In the Computational Sciences programming techniques are based on the concept of an "object" which is a data structure encapsulated with a set of routines that operate on the data. In object-oriented (OO) paradigms an object has a dual characteristic: state and behavior. The following table depicts some of the dualistic categories used in the software engineering dichotomies.

  • Digital - Analog
  • Synchronous - Asynchronous
  • Hierarchical - Flat
  • Distributed - Central-processing
  • Sequential - Parallel
  • Static - Dynamic
  • Top Down - Bottom Up
  • Goal Oriented - Process Oriented
  • Explicit - Implicit
  • Goal Oriented - Process Oriented
  • Active - Passive
  • Predictable - Statistical


In mathematics, duality has a variety of seemingly unrelated meanings. Some examples: (1) De Morgan's Laws. (2) Dualities transform, translate or map, mathematical structures in one theory into  mathematical structures in another theory.  (2) Given any valid theorem in plane projective geometry, interchanging the roles of point and line results in a equally valid theorem.  (3) In category theory, the objects of one theory are mapped into objects of another theory and the structure-preserving mappings between objects in the first theory are transformed into mappings in the second theory, but with direction of the arrows reversed.  For an incomplete list of all versions of duality in mathematics see:


String Theory is the only known approach to resolving the Grand Unification Theory (GUT)** problem that is at the core of modern physics: the incompatibility of quantum mechanics and gravity. The most important physical principles, gauge theory and general relativity, are predicted by string theory. Superstring theories are related by duality transformations known as T duality and S duality. These two dualities yield mathematical results showing that quantities of large (R) and small (1/R) distance are essentially the same. The theory incorporates the strong and weak couplings required in theories of classical mechanics and quantum physics.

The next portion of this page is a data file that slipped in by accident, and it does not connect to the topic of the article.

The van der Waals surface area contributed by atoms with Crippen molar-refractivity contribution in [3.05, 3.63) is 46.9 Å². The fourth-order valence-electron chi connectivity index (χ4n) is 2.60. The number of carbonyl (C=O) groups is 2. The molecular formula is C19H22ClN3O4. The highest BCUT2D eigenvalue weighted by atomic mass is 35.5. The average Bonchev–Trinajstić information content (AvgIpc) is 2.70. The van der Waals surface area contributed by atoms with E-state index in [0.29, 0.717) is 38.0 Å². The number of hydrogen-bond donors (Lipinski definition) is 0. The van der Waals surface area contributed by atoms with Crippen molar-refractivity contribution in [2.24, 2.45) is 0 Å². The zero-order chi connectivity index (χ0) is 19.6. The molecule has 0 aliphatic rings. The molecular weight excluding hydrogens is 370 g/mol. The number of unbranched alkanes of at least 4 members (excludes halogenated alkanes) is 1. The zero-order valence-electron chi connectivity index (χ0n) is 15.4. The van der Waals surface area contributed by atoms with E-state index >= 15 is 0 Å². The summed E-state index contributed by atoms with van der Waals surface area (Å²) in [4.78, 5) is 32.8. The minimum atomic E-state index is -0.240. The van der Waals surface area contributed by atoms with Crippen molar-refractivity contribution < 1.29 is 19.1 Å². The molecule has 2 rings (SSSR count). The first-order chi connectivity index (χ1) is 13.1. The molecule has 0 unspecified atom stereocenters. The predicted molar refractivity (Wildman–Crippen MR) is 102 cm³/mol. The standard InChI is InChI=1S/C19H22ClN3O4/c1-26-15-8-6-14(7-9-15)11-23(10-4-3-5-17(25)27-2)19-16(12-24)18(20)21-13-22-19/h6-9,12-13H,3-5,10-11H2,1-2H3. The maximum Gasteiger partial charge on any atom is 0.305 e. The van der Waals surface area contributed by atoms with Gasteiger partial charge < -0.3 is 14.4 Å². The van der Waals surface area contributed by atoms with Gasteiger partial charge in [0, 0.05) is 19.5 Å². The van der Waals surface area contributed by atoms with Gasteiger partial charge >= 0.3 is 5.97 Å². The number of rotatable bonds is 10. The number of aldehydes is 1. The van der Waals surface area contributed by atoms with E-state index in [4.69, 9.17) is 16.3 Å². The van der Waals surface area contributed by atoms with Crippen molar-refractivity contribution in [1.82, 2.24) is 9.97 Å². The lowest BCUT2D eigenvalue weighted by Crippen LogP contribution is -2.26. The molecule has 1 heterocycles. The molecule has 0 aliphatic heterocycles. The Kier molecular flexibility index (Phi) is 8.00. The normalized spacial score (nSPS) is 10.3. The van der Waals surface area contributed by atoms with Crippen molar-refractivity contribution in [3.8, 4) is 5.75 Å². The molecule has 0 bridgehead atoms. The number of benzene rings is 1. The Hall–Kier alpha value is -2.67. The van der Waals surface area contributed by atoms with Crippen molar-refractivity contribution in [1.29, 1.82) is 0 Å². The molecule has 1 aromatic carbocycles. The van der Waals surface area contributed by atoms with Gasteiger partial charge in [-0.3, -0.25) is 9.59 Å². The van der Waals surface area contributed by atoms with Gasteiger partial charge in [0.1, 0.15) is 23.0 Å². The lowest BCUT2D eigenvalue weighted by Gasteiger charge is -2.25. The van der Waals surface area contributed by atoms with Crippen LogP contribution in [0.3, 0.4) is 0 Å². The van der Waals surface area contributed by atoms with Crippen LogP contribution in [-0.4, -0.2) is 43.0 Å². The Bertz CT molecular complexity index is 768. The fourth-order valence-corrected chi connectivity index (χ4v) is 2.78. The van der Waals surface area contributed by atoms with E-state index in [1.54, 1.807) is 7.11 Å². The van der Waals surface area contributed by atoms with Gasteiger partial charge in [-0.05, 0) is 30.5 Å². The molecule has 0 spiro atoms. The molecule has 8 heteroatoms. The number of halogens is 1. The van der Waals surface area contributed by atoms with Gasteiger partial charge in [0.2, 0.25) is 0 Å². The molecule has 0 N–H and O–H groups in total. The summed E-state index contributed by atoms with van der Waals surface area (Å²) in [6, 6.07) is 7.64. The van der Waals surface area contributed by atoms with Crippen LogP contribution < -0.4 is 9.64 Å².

**It is important to note that if DUALITY is regarded as an AXIOM of existence then (1) if a force, unifying gravity and light, is discovered then a dual force exists which is complementary to it or (2) it is impossible, experimentally but not theoretically, to prove GUT!


"Converging evidence from studies of human subjectsand animal
models suggests that experiences across the life span can exert persistent changes in gene expression and behaviour … The dynamic yet stable nature of these heritable epigenetic marks implies the potential for phenotypic plasticity in response to environmental cues …"

Champagne, F.A. (2010a) Epigenetic influence of social experiences across the lifespan. Developmental Psychobiology 52(4): 299-311.

Champagne, F.A. (2010b) Early adversity and developmental outcomes: Interaction between genetics, epigenetics and social experiences across the lifespan. Perspectives on Psychological Science 5(5): 564-574.



NATURE  (+)   NURTURE       =   Z

Duality In Geometry

Interchanging point and line in a valid geometric statement yields an equally valid statement.
(1a) Two non-parallel lines determine a point
(1b) Two non-coincident points determine a line.
(2a) Two triangles are in perspective from a point if they are in perspective from a line;
(2b) Two triangles are in perspective from a line if they are in perspective from a point. (Desargues Duality, 1639)

Duality materializes in almost every area of mathematics. Among mathematicians, however, there is no single definition that unifies all known notions of duality.

Modern origins of duality and dualism: 17th century

DESARGUES (1639) Duality (1639),

DESCARTES Dualism (1641).

20th Century Versions in Epistemology and Linguistics

BENTLEY & DEWEY Distinctions (1949),

J. DERRIDA Différance (1967).

Duality in Education, History of Science & Philosophy